The arms trade is deeply unpopular with many people while at the same time fulfilling a major role in the UK economy, writes Ben Willems
I am writing to commend Damien Gayle’s article (Charges dropped over protest at Israeli military drones factory in UK, 23 November). It is important to document campaigns against the arms trade going on in the UK, as a necessary extension of war reporting in places like Palestine, Yemen and Iraq when companies based in the UK are supplying arms and equipment for these murderous conflicts, and where evidence of war crimes is regularly exposed. The campaign against the Israeli firm Elbit and its subsidiary UAV Engines has developed in response to Israel’s use of drones to bombard the civilian population of Gaza, in particular two intensive military campaigns, Operation Cast Lead in 2008-09 and Operation Protective Edge in 2014, which led to thousands of civilian deaths. The court case against the five activists marks the latest stage in the campaign, and the dropping of charges indicates that Elbit is aware of the risks of exposing in court the connections between UAV Engines and the killing of civilians in Gaza, potentially leaving the firm open to further sanctions and investigation.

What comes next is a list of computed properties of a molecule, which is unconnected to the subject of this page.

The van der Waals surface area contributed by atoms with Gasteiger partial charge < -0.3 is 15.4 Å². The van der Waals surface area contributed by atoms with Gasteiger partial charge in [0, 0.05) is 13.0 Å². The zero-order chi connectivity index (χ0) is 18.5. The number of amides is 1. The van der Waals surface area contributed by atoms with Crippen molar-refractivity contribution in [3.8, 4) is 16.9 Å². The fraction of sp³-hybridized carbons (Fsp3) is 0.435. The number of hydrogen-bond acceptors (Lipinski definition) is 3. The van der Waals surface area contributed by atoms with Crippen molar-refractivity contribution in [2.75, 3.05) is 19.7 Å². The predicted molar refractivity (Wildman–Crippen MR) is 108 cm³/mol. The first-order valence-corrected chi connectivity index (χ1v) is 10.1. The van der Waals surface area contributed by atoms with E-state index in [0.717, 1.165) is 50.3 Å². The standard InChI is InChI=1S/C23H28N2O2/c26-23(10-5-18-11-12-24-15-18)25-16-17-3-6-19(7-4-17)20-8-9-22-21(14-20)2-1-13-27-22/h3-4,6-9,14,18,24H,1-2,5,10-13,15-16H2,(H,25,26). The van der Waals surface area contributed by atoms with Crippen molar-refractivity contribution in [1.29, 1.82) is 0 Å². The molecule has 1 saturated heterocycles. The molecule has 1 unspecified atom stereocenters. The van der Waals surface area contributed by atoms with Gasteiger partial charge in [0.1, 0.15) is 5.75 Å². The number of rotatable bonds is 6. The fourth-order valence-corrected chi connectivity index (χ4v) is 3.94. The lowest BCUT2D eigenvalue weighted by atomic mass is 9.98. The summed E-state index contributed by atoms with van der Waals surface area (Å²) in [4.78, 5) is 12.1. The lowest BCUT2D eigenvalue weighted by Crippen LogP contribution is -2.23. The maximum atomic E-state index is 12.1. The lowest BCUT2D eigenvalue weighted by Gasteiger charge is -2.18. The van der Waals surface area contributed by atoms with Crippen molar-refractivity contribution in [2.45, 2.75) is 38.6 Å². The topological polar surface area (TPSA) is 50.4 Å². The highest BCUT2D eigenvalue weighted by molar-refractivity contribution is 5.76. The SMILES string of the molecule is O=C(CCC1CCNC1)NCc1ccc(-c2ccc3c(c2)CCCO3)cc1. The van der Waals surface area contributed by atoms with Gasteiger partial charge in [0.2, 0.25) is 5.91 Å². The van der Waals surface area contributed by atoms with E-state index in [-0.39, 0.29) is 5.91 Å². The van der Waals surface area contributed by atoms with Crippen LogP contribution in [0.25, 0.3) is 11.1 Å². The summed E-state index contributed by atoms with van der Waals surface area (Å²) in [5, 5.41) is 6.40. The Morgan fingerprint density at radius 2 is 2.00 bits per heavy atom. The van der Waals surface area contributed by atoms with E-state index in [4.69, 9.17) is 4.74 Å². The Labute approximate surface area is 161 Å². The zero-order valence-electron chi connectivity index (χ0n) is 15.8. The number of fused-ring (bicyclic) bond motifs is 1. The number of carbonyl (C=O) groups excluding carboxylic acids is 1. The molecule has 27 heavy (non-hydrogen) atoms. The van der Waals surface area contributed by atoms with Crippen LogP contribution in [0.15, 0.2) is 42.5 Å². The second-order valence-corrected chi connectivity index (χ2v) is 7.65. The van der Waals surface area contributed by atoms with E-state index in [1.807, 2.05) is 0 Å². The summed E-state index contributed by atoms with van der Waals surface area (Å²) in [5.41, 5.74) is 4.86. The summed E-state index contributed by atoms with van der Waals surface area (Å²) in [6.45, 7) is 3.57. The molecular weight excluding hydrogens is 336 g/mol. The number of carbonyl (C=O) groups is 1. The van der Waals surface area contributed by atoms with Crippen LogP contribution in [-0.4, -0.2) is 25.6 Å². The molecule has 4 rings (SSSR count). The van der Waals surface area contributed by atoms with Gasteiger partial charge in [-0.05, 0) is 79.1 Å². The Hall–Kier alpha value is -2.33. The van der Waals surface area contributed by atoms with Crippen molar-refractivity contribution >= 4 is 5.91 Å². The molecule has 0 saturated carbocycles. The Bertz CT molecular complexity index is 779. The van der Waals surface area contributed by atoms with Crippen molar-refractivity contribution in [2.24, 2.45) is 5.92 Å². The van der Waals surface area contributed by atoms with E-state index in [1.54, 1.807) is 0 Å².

The arms trade is deeply unpopular with many people while at the same time fulfilling a major role in the UK economy. It should be subject to the same standards of rigorous reporting as other sectors of the economy, regardless of the vested interests and strategic military considerations that allow the trade to continue, despite all the evidence of weapons and equipment being used to commit war crimes.